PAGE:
Walt was my barber here from the time I landed in the Boston area until 2007, a long time. Life got busy, or so I thought, and the subway ride to Magic Shears, the shop where he worked, seemed so long. I went down to Dorchester, where Magic Shears sits, to get my hair put in proper order. I had not been in awhile so I called the other day to see if I could catch him before he left for the day. Clyde owns the shop, and he answered as he always does. I asked for Walt.

"Mike, are you sitting down." That's all he had to say. I was glad I was sitting in my truck, looking out at the morning sky. Walt was gone. Clyde and I talked our way to being able to laugh about something Walt said. Clyde owned the shop, but Walt always said he kept the customers coming. Walt and Clyde were my working class touchstone. They were the men I grew up with and worked with for many years. They were the norm for a huge chunk of this six foot three working class piece of walking flesh I call me. We always had a ritual at holiday time, Walt with his glass of Christmas cheer.

So we breathe, and we stop breathing. Roger is gone, too. He passed away in his apartment just two years after I came home from the cardiac unit. When I came home the doctors had advised me against walking and driving. I broke both rules.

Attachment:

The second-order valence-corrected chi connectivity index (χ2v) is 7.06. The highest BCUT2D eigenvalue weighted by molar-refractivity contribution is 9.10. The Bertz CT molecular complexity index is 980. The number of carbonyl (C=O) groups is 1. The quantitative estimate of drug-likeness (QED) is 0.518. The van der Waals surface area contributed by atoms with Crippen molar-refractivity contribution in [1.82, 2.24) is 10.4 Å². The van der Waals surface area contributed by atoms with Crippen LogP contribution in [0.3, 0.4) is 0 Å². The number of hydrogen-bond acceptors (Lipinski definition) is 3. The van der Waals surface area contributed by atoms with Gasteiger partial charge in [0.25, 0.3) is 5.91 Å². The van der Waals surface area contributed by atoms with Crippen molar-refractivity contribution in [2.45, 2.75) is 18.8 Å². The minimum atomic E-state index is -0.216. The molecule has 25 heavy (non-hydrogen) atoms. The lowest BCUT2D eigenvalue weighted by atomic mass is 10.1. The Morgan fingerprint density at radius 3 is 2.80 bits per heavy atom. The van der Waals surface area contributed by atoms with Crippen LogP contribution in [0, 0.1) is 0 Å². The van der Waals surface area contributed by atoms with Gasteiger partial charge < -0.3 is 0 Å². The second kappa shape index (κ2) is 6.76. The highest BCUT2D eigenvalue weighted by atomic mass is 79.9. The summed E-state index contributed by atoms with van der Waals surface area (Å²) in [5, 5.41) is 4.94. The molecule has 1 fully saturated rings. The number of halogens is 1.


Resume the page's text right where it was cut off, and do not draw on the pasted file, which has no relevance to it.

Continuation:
Roger and I went to Cape May, just over the bridge from Philly in Jersey. I drove a rental car, and when we got there Roger sat on the beach watching the gulls and what we thought were dolphins in the distance. It is a beach full of little stones. Roger was born and raised in Philly but had never been to Cape May. He sat there rocking back and forth. I asked him how he liked it.

"It sure beats television. That's all I can say."

I should be writing a letter in Chinese to my teacher in Taiwan, and I should be grading my students' papers. I guess I can get to those things now that I have let whoever reads this know how I feel about having time to live.


Afaa, this is very strong writing. Poignant about your barber and Roger, your friend in Philadelphia. Strong sense of emotional location. I am glad I read this tonight.
IrvinWaller said…
This is great writing with some wonderful reflections.

Despite the inter-generational effects and their challenges, I am encouraged by the wealth of knowledge on effective urban violence prevention.

I am discouraged by politicians who throw money away on ineffective enforcement and tragic mass incarceration instead of investing in those solutions.

The solutions that work are worth doing even if they do not overcome all of the negative social forces.